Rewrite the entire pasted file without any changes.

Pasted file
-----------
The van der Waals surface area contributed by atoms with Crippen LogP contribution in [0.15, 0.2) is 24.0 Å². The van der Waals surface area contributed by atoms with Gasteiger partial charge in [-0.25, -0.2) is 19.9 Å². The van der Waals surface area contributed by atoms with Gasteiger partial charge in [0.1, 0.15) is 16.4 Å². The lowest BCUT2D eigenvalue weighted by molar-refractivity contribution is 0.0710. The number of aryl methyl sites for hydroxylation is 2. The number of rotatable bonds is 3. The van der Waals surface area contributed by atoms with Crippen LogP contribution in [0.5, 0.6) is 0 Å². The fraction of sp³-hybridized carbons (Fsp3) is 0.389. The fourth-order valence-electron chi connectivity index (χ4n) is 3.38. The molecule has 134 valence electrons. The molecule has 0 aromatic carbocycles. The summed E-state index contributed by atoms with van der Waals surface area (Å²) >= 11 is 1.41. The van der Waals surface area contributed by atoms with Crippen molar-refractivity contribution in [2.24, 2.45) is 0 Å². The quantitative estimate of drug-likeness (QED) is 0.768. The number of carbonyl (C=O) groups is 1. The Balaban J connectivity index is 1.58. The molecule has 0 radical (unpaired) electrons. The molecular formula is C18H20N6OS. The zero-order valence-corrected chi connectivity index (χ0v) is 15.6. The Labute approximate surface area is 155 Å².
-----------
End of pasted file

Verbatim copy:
The van der Waals surface area contributed by atoms with Crippen LogP contribution in [0.15, 0.2) is 24.0 Å². The van der Waals surface area contributed by atoms with Gasteiger partial charge in [-0.25, -0.2) is 19.9 Å². The van der Waals surface area contributed by atoms with Gasteiger partial charge in [0.1, 0.15) is 16.4 Å². The lowest BCUT2D eigenvalue weighted by molar-refractivity contribution is 0.0710. The number of aryl methyl sites for hydroxylation is 2. The number of rotatable bonds is 3. The van der Waals surface area contributed by atoms with Crippen LogP contribution in [0.5, 0.6) is 0 Å². The fraction of sp³-hybridized carbons (Fsp3) is 0.389. The fourth-order valence-electron chi connectivity index (χ4n) is 3.38. The molecule has 134 valence electrons. The molecule has 0 aromatic carbocycles. The summed E-state index contributed by atoms with van der Waals surface area (Å²) >= 11 is 1.41. The van der Waals surface area contributed by atoms with Crippen molar-refractivity contribution in [2.24, 2.45) is 0 Å². The quantitative estimate of drug-likeness (QED) is 0.768. The number of carbonyl (C=O) groups is 1. The Balaban J connectivity index is 1.58. The molecule has 0 radical (unpaired) electrons. The molecular formula is C18H20N6OS. The zero-order valence-corrected chi connectivity index (χ0v) is 15.6. The Labute approximate surface area is 155 Å².